- Fragmented ownership pattern of forest resources, a situation that causes value chains to be complex, opportunistic and hard to control, since logging in small lands is unpredictable. This factor also limits the access of timber to high-value end markets because there is no regular flow of timber, transportation costs are high, and there is a lack of technical sawing. This situation provides opportunities for middle-men living in or around the forested areas, who buy illegal wood from small land owners.
- Lack of control and illegal markets. There is no effective enforcement of forestry laws in Ecuador. The National Forestry Agency is severely underfunded. As mentioned before, forest conservation is far more efficient when a sustainable use is allowed, than strict external control systems.
- Unclear land tenure: lack of ownership, unclear land borders, and land tenure within protected areas or private land tenure within Indigenous lands all favors deforestation: land owners and squatters alike systematically cut forested areas in order to prove ownership while limiting access to Programa Socio Bosque and ProForestal.
- Lack of private or community ownership on underground resources: even setting aside a natural forest for conservation and management is no guarantee to its preservation, because rights to underground resources (oil and minerals) belong to the GOE, which has the authority to concession to third parties, reducing the incentives for forest conservation.
In developing the Project´s Strategic Forestry Plan there are two reasons to keep the importance of biodiversity conservation at the forefront. First, and foremost, sustainable forest management, protection, and restoration activities will help to reduce threats on critical ecosystems. Second, working with the stakeholders in the selected areas will allow for sustainable changes in attitudes related to natural resource management. To achieve sustainable use of Ecuador’s forests, it is crucial that the private sector be involved with value chain development in areas conducive to natural forest management, plantations, and agro-forestry systems. The overarching strategy for commercial forestry activities in the USAID Sustainable Forests and Coasts Project will be based upon engaging the private sector and serving as an honest broker between the private sector and resource holders.
Unlike many previous efforts, the Project’s direct role in implementing commercial forestry will be limited to gathering, analyzing, and disseminating information; building awareness; identifying public and private partnerships (PPP) opportunities along value chains; and providing strategic technical assistance and training inputs to overcome major obstacles. Project funding will not be used directly to produce forest management plans, plant trees with commercial value, or other direct-investment interventions. To confront these challenges the USAID Sustainable Forests and Coasts project will apply the principles of adaptive management in order to adapt and learn, and ultimately make adjustments to its implementation strategy if needed.
The Project´s Strategic Forestry Plan presents five strategic pillars for forest management and conservation designed to reduce threats to biodiversity and improve the overall enabling environment of sustainable forestry while recognizing that some activities may go beyond the Project´s original objectives and resources. The five strategic pillars are as follows:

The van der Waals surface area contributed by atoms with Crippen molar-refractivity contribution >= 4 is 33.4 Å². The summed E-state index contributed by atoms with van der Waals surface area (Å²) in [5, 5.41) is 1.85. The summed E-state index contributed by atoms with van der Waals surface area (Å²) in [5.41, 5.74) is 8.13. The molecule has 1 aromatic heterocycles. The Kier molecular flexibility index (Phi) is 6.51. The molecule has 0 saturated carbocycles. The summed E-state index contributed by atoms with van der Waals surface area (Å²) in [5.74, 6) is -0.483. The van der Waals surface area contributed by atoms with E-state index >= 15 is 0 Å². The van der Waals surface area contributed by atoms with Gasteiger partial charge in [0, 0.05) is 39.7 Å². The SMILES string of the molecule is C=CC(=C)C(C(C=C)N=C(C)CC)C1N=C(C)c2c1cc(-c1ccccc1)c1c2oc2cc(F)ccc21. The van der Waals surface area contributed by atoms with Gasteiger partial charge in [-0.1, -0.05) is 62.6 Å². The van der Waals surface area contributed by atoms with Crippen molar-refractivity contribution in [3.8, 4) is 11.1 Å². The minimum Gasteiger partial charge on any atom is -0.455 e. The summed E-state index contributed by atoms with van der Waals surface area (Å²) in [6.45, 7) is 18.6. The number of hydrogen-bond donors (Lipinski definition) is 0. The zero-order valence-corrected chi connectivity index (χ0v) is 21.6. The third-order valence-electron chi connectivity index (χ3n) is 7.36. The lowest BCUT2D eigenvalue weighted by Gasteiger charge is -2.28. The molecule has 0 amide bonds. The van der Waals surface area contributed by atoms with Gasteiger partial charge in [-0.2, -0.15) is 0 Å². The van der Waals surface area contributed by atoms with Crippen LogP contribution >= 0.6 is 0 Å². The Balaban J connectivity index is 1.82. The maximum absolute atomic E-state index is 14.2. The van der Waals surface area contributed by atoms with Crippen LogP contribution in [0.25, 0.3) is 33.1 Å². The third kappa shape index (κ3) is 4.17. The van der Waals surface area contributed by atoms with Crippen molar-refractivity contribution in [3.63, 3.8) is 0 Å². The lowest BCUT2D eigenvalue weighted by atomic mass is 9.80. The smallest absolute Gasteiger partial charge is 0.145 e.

- Strategy 1: Conserve natural forests with high importance to biodiversity, mainly within the GR Chachi, the Ayampe River watershed and the remnants of natural forest in the coastal watersheds of the RM Galera San Francisco.
- Strategy 2: Strengthen forestry value chains in natural production forests, with the area of the highest potential being the GR Chachi and perhaps small pockets in the Ayampe River Watershed.
- Strategy 3: Restore degraded forests to foster biodiversity conservation, in the coastal watersheds related to the RM Galera San Francisco, which is the area with the largest extent of degraded forest/lands, and much of the upper reaches of the Ayampe River watershed.
- Strategy 4: Develop Plantations and Agro-forestry Schemes. Areas where there is the most potential and need for these interventions are in the RM Galera San Francisco watersheds and the Ayampe River watershed.
- Strategy 5: Forestry policy
Overall activities include the development of Environmental Management Plans and the implementation of corresponding activities; land titling, access to Socio Bosque and Proforestal, reforestation of native species, strengthening of non-timber forest product (NTFP) value chains (including tagua nuts, kapok and bamboo), exploring opportunities for commercial plantations (replacing pasture or monocultures), using native species like balsa (Ochroma piramydale), laurel (Cordia allidora), and amarillo (Centrolobium sp.); generating alliances for conservation and promoting social-based systems for control, surveillance and monitoring. Additional potential activities include technical support to the GOE (particularly to the MAE and Ministry of Agriculture, Livestock, Aquaculture and Fisheries –MAGAP), at the policy level.